Document Type : Original Article


1 Department of Midwifery and Reproductive Health Research Center, Shahid Beheshti University of Medical Sciences, Tehran, Iran, Department of Midwifery and Reproductive Health, School of Nursing and Midwifery, Shahid Beheshti University of Medical Sciences, Tehran, Iran

2 Reproductive Endocrinology Research Center, Research Institute for Endocrine Sciences, Shahid Beheshti University of Medical Sciences, Tehran, Iran

3 Department of Nutrition Research, National Nutrition and Food Technology Research Institute, Faculty of Nutrition and Food Technology, Shahid Beheshti University of Medical Sciences, Tehran, Iran

4 Department of Clinical Psychology, School of Medicine, Shahid Beheshti University of Medical Sciences, Tehran, Iran

5 Department of Biostatistics, School of Allied Medical Sciences, Shahid Beheshti University of Medical Sciences, Tehran, Iran

6 Department of Midwifery and Reproductive Health, Student Research Committee, School of Nursing and Midwifery, Shahid Beheshti University of Medical Sciences, Tehran, Iran


BACKGROUND: Lifestyle training is of a key important in adolescent age for better life in the future.
Healthy lifestyle in adolescents can management of any disease such as diabetes and polycystic
ovarian syndrome (PCOS). Schools can provide an important environment to identify and change
the lifestyle of students. The aim of this protocol is designing and evaluating the effectiveness of
school‑based lifestyle training program improving the PCOS of adolescents.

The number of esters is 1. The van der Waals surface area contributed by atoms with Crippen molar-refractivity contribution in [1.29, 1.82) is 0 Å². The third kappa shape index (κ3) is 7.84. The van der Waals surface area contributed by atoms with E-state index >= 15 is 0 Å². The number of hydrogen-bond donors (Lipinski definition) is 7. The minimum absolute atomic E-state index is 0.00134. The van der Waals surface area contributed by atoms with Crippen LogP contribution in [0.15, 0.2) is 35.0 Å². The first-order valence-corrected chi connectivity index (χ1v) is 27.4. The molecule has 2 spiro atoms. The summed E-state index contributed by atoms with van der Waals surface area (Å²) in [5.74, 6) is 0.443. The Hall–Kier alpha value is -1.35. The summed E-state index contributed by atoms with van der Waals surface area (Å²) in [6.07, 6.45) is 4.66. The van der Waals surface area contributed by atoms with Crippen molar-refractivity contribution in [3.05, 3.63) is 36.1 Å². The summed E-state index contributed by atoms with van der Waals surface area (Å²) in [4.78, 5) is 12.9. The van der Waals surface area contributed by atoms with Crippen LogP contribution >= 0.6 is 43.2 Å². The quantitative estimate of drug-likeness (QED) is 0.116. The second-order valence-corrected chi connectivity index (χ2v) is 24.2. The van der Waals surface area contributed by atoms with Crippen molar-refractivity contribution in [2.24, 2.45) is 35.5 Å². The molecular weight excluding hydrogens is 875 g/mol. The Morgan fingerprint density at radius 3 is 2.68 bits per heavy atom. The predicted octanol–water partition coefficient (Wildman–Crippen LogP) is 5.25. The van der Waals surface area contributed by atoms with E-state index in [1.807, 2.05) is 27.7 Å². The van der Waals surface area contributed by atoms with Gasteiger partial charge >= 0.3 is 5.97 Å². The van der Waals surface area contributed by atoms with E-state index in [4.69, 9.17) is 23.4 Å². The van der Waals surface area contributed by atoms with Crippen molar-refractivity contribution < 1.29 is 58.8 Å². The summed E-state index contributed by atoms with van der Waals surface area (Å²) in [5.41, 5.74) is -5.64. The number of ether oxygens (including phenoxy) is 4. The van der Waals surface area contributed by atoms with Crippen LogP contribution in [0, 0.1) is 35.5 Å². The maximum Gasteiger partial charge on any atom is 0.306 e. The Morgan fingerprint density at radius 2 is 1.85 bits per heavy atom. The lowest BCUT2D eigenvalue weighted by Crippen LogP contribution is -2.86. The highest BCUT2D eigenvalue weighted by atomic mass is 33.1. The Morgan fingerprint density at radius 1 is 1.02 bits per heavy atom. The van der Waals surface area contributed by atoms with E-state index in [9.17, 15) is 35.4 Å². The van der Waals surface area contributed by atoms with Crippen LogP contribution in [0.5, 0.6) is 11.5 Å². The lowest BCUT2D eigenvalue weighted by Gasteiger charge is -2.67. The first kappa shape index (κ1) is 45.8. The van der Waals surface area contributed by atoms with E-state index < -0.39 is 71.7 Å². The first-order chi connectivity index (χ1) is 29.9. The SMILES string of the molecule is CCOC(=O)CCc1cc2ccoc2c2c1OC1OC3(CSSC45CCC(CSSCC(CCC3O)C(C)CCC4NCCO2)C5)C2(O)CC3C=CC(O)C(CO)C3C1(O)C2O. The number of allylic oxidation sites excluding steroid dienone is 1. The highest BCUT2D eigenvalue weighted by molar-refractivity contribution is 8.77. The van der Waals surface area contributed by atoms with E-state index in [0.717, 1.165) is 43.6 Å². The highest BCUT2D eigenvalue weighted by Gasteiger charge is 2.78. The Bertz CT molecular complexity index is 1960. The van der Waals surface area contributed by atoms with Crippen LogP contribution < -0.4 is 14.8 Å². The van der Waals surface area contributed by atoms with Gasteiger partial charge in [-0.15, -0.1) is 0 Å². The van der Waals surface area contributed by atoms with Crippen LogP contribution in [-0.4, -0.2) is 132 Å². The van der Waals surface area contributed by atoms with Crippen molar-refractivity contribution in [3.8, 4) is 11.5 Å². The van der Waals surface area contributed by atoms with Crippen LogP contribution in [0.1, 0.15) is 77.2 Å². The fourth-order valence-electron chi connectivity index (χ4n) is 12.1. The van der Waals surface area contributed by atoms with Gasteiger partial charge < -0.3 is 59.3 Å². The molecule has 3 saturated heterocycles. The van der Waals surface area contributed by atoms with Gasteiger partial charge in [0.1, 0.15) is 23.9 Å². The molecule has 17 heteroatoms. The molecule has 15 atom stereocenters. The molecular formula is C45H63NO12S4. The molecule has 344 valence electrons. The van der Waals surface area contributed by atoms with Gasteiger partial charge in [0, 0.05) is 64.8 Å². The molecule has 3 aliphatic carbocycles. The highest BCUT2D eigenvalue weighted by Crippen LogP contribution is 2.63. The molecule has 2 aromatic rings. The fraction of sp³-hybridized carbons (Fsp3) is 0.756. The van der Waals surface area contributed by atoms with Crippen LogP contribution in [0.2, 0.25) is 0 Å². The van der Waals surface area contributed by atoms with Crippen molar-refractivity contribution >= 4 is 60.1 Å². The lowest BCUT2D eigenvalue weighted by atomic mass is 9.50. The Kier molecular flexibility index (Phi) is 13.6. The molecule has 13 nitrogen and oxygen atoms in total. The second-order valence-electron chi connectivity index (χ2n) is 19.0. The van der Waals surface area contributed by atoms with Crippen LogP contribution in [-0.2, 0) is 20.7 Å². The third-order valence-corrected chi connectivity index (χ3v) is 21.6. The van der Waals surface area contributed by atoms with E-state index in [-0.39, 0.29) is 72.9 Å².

MATERIALS AND METHODS: A cluster‑randomized controlled trial will be conducted to examine
the effectiveness of school‑based lifestyle training program in 16 to 18 years old adolescent girls.
The healthy lifestyle program will be designed by modification of behavioral habit, dietary intake,
and physical activity and educated in eight sessions for adolescents and one session for parents in
the intervention groups with sixty participants.
RESULTS: Changes in primary and secondary outcomes in PCOS and healthy adolescents
before and after intervention in the intervention and control groups will be analyzed for evaluation
effectiveness by one‑way ANOVA or other nonparametric equivalents.
CONCLUSION: The current study will provide information on the effectiveness of school‑based
lifestyle training programs for adolescents. With increasing numbers of PCOS at risk for long‑term
and/or late effects of treatment and other chronic diseases, efforts for promoting the healthy lifestyle
of this important group are urgently needed. This lifestyle program may provide valuable information
relating to the development of other healthy lifestyle interventions for PCOS and result in appropriate
behavior change and self‑management strategies.


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